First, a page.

Boko Haram clearly has a transnational dimension – it is increasingly engaging in cross border attacks and has links to other Islamist militant groups beyond West Africa – and an international security platform for intelligence cooperation could be hugely useful to Nigerian security forces. Additionally, further support from the alliance in the form of funding or training could also significantly enhance counterterrorism efforts.

      However, there are also potential perils from membership that the Nigerian government should consider seriously as it ponders the Saudi invitation.

      What’s in a name?

      The first possible danger comes from the name of the group – the Islamic Military Alliance – and how this could play in Nigeria’s fraught domestic scene.

      Soon after news broke of Nigeria’s supposed membership of the Saudi-led initiative, the Christian Association of Nigeria, the umbrella body for the country’s Christian groups,registered its protest, saying membership harms “Nigeria’s pluralistic character [and] portends great danger to national unity and integration”.

      Should President Muhammadu Buhari sign-off on Nigeria joining, informing the public early, being transparent about how the decision was reached, clearly articulating the advantages for Nigeria, and securing broad elite consensus will be essential to avoid the anti-terror alliance becoming a polarising factor in the country’s interreligious relations.

      The intense controversy that trailed Nigeria’s membership of the Organisation of Islamic Cooperation (OIC) in 1986 offers salutary lessons.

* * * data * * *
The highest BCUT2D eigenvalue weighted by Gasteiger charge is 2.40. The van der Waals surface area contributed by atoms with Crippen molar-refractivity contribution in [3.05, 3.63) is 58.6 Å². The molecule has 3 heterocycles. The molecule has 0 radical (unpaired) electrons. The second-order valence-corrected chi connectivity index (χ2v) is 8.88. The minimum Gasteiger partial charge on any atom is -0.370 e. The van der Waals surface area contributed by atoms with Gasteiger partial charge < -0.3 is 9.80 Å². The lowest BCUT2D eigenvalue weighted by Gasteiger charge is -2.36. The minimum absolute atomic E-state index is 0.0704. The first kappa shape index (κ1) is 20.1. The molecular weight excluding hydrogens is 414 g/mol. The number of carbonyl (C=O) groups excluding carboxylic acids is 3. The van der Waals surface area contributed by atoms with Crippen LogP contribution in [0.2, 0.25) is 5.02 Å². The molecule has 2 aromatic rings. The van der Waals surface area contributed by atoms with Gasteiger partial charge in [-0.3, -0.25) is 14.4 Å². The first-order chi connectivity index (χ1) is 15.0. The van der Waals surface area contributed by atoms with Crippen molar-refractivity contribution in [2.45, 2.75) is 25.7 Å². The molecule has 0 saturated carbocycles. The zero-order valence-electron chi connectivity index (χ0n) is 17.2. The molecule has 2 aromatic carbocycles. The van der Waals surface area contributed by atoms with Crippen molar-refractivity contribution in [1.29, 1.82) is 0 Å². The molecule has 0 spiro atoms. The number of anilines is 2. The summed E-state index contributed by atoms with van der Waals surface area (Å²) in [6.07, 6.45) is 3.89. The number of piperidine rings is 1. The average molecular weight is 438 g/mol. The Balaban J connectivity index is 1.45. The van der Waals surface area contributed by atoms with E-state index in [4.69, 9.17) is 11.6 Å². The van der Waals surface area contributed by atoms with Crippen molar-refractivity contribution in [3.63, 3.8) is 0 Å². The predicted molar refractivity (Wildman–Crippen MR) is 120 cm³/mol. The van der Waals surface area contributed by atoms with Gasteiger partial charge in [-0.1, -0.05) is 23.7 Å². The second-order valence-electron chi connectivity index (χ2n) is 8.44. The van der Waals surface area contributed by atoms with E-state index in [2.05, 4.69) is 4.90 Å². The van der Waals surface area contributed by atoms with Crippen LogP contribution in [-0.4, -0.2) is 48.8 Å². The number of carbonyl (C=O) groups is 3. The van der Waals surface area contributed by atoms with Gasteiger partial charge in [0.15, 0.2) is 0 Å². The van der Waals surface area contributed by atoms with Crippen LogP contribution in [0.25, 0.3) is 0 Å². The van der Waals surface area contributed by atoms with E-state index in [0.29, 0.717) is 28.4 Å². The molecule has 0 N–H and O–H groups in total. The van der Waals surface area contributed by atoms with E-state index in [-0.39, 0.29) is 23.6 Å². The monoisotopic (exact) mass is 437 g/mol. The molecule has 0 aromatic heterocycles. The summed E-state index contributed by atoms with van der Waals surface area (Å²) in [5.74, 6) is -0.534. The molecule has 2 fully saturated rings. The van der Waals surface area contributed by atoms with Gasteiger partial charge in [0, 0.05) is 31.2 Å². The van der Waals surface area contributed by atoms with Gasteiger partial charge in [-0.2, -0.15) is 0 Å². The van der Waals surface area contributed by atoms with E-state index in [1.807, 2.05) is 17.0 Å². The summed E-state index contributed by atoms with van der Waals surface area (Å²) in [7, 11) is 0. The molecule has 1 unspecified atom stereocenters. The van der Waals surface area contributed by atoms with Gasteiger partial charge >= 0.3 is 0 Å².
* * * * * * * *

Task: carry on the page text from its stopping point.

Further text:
When “out of the blue” news broke in January 1986 that Nigeria had “secretly” become a member of the OIC the previous month, it sparked a political crisis. The non-transparent attainment of OIC membership exacerbated what in any case would have been a contentious issue, and the controversy it sparked effectively paralysed Nigeria’s participation in the organisation.

      “In order to satisfy Muslims, [Nigeria] has not officially withdrawn its membership”, saidhistorian Toyin Falola, “and in order to satisfy Christians, it has refused to play an active role in the OIC”.

      If Nigeria joins the Islamic Military Alliance, it will have to be careful as to how it presents this move to the public.

      Saudi Arabia’s geopolitical motives

      The second problem derives from Saudi Arabia’s geopolitical motives and regional ambitions.

      Most responses to the new anti-terror alliance have expressed scepticism as to the real reasons behind the initiative. The exclusion of Iran in particular – a country with which Saudi Arabia is locked in an intense struggle for supremacy in the region – is seen by many as being indicative of Riyadh’s desire to galvanise the Sunni world against its rival.

      Nigeria’s membership of the anti-terror alliance could entail, if not explicit support, then at least implicit endorsement of Saudi Arabia’s geopolitical objectives – objectives that are much broader than simply countering terrorism.